Clinical Characteristics and Correlations of Respiratory Sounds

The clinical characteristics of normal and adventitious sounds are summarized.

Clinical Characteristics and Correlations of Respiratory Sounds

Respiratory Sound Clinical Characteristics Clinical Correlation
Normal tracheal sound Hollow and nonmusical, clearly heard in both phases of respiratory cycle Transports intrapulmonary sounds, indicating upper-airway patency; can be disturbed (e.g., become more noisy or even musical) if upper-airway patency is altered; used to monitor sleep apnea; serves as a good model of bronchial breathing
Normal lung sound Soft, nonmusical, heard only on inspiration and on early expiration Is diminished by factors affecting sound generation (e.g., hypoventilation, airway narrowing) or sound transmission (e.g., lung destruction, pleural effusion, pneumothorax); assessed as an aggregate score with normal breath sound; rules out clinically significant airway obstruction*
Bronchial breathing Soft, nonmusical, heard on both phases of respiratory cycle (mimics tracheal sound) Indicates patent airway surrounded by consolidated lung tissue (e.g., pneumonia) or fibrosis
Stridor Musical, high-pitched, may be heard over the upper airways or at a distance without a stethoscope Indicates upper-airway obstruction; associated with extrathoracic lesions (e.g., laryngomalacia, vocal-cord lesion, lesion after extubation) when heard on inspiration; associated with intrathoracic lesions (e.g., tracheomalacia, bronchomalacia, extrinsic compression) when heard on expiration; associated with fixed lesions (e.g., croup, paralysis of both vocal cords, laryngeal mass or web) when biphasic
Wheeze Musical, high-pitched; heard on inspiration, expiration, or both Suggests airway narrowing or blockage when localized (e.g., foreign body, tumor); associated with generalized airway narrowing and airflow limitation when widespread (e.g., in asthma, chronic obstructive lung disease); degree of airflow limitation proportional to number of airways generating wheezes; may be absent if airflow is too low (e.g., in severe asthma, destructive emphysema)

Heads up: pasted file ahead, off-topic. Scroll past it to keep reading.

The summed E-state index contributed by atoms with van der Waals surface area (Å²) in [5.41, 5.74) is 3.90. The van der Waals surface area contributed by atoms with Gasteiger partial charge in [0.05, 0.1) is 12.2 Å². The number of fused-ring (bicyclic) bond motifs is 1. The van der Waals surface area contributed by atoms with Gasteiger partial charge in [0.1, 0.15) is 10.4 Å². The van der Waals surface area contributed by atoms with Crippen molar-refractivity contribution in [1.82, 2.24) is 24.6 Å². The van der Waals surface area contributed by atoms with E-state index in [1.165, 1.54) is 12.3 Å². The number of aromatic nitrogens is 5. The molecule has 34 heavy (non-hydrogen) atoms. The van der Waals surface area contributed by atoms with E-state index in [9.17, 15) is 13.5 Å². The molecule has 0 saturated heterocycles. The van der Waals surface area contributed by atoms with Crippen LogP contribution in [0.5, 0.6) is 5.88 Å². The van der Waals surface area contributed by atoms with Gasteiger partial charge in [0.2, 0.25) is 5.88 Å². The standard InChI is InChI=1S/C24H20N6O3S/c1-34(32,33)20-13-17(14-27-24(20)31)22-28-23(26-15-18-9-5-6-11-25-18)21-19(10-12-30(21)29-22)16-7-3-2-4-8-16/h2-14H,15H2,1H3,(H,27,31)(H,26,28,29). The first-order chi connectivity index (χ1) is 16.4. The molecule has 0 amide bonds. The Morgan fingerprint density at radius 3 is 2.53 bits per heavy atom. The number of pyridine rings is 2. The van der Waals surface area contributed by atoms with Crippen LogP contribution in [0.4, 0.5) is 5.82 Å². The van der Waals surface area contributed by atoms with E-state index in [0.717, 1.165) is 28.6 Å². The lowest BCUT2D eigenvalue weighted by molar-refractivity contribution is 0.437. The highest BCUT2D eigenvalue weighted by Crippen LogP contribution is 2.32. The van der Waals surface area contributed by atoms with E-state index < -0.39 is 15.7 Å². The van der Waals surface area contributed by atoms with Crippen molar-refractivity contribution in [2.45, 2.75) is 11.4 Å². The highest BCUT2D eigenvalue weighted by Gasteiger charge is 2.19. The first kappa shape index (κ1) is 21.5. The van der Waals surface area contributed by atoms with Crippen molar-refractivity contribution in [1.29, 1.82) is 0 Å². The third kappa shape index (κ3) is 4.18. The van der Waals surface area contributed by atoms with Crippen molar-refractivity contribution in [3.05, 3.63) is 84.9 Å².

Rhonchus Musical, low-pitched, similar to snoring; lower in pitch than wheeze; may be heard on inspiration, expiration, or both Associated with rupture of fluid films and abnormal airway collapsibility; often clears with coughing, suggesting a role for secretions in larger airways; is nonspecific; is common with airway narrowing caused by mucosal thickening or edema or by bronchospasm (e.g., bronchitis and chronic obstructive pulmonary disease)
Fine crackle Nonmusical, short, explosive; heard on mid-to-late inspiration and occasionally on expiration; unaffected by cough, gravity-dependent, not transmitted to mouth Unrelated to secretions; associated with various diseases (e.g., interstitial lung fibrosis, congestive heart failure, pneumonia); can be earliest sign of disease (e.g., idiopathic pulmonary fibrosis, asbestosis); may be present before detection of changes on radiology
Coarse crackle Nonmusical, short, explosive sounds; heard on early inspiration and throughout expiration; affected by cough; transmitted to mouth Indicates intermittent airway opening, may be related to secretions (e.g., in chronic bronchitis)
Pleural friction rub Nonmusical, explosive, usually biphasic sounds; typically heard over basal regions Associated with pleural inflammation or pleural tumors
Squawk Mixed sound with short musical component (short wheeze) accompanied or preceded by crackles Associated with conditions affecting distal airways; may suggest hypersensitivity pneumonia or other types of interstitial lung disease in patients who are not acutely ill; may indicate pneumonia in patients who are acutely ill

 

 

References:

  1. Bohadana A, Izbicki G, Kraman SS. Fundamentals of lung auscultation. N Engl J Med. 2014 Feb 20;370(8):744-51. [Medline]
  2. Pasterkamp H, Kraman SS, Wodicka GR. Respiratory sounds. Advances beyond the stethoscope. Am J Respir Crit Care Med. 1997 Sep;156(3 Pt 1):974-87. [Medline]

Created May 05, 2014.

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